An emotional Princess Anne today spoke of her heartbreak as she left Balmoral following the Queen’s death, telling of the “touching” moment when she saw thousands of grieving Britons line the streets to say goodbye.
In a rare, candid interview, the stoic Princess Royal, 72, spoke about her relationship with her late mother and paid tribute to ‘huge numbers of people’ who lined the roads from Balmoral to Edinburgh and later from London to Windsor in the aftermath of The Queen’s Death.
The princess, who was visibly moved when she accompanied her mother’s coffin in a funeral procession last September, said she “absorbed a lot” as she passed mourners, adding that she “saw people she knew” en route ‘.
She told Canada CBC news in a poignant interview: ‘It was such an impressive sight, and it was more than that because it was really moving (to see) how people reacted and how they did things. …
‘You were never going to miss the huge numbers of people who showed up at very special places and the atmosphere it created.’
In a rare interview with Canada’s CBC News, Princess Anne spoke of her heartbreak at leaving Balmoral after the Queen’s death, recounting the “touching” moment when thousands of grieving Britons lined the streets to say goodbye
Reflecting on the tens of thousands of mourners who lined the street to say their final goodbyes to the Queen, Princess Anne said it was a “moving” and “impressive place.”
In Glenfarg, a village in Perth, horsemen from Kinross lined the fields around the road where the Queen’s procession passed
The Princess spoke of the number of people from rural communities across Scotland who brought out their ponies and horses after braiding their tails.
Tractors lined the road and looked “neat, totally clean,” which the grieving daughter said was “an amazing place,” she said.
When asked how she felt about leaving the Queen’s beloved Balmoral with her mother for the last time, she spoke of her own pain.
The Princess said, “Leaving Balmoral was never easy, but it never has been, I mean, I was just as bad when I left as a child.”
The Queen had chosen her only daughter to escort the funeral procession, as Princess Anne took on perhaps the most difficult part in the aftermath of the monarch’s death.
Anne, who was accompanied by her husband of 30 years Sir Timothy Laurence, was visibly moved as she looked out for members of the public who had come to pay their respects.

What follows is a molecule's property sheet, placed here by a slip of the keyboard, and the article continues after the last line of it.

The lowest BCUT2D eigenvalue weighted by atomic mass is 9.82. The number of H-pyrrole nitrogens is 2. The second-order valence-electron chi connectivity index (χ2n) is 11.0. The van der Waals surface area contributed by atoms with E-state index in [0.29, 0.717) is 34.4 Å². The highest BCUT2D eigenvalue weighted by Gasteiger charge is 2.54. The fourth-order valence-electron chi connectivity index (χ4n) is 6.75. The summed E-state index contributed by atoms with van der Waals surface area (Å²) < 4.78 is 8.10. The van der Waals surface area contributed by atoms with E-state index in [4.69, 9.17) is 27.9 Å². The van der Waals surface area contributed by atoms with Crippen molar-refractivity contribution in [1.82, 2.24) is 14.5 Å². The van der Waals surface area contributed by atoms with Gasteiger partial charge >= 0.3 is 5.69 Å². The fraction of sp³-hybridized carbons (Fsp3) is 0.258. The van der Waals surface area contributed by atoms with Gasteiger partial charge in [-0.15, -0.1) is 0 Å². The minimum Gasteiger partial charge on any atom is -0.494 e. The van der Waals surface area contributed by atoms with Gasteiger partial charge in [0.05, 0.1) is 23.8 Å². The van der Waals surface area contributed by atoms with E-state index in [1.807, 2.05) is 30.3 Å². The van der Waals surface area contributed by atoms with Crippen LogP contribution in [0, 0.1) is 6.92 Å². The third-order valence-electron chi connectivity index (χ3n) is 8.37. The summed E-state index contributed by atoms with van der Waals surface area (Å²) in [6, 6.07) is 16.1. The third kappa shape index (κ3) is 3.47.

The mother and daughter had had a close bond, it showed every time they were seen together.
Princess Anne, the Queen’s only daughter, was chosen by her mother to accompany the funeral procession on the six-hour journey from Balmoral to Edinburgh (pictured). Speaking of that day in September, she said it wasn’t “easy.”
During the interview, the Princess also reflected on her exceptionally close relationship with her mother, the Queen (pictured at the Royal Ascot in 2013)
Princess Anne, the Queen’s only daughter, was chosen by the Queen to escort her coffin. As she passed thousands of mourners, she looked visibly shaken
Reflecting poignantly on the extraordinarily close mother-daughter bond between her and the Queen, she said, “The relationship, if you’re lucky, will last a lifetime.”
During the interview, the princess further reflected on the future of the British monarchy.
She spoke in defense of the monarchy, insisting it continues to bring “long-term stability” and “goodness to the UK and the Commonwealth, and warned that it must not be slimmed down further.”
As of 2020, Prince Harry and Meghan Markle have stepped down as working royals, while Prince Andrew was stripped of his HRH, patronages and military ties by his mother.
Before he became king, Charles talked about wanting fewer working members of the royal family and a cheaper, smaller institution.
During the interview, the princess defended the British monarchy and suggested that the royal family need not be further ‘slimed down’. Pictured: King Charles and Princess Anne in Aberdeenshire, a week before their mother’s death
But the princess has suggested that the number of working members of the royal family is already small enough.
She said, “Well, I think it was said “slimed down” on a day when there were still a few people around. It doesn’t sound like a good idea from where I’m standing, I’d say. I’m not sure what else we can do.”
Adding her defense of the monarchy, which has seen a backlash in recent days in some Commonwealth countries such as Australia and New Zealand, said: “There will be (conversations about relevance) everywhere. It’s not a conversation I would necessarily have.
“It’s perfectly true that there is a point where you have to have that discussion, but I just want to underline that the monarchy, with the constitution, offers a degree of long-term stability that is actually quite difficult to obtain in any other way. way. .’
When asked what kind of king her brother would be, the humorous princess joked, “Well, you know what you’re getting, because he’s been practicing for a while, and I don’t think he’s going to change.”
It comes as a new poll revealed in the Mail today shows most believe the king should apologize for historic links between the monarchy and slavery, something Charles recently expressed support for.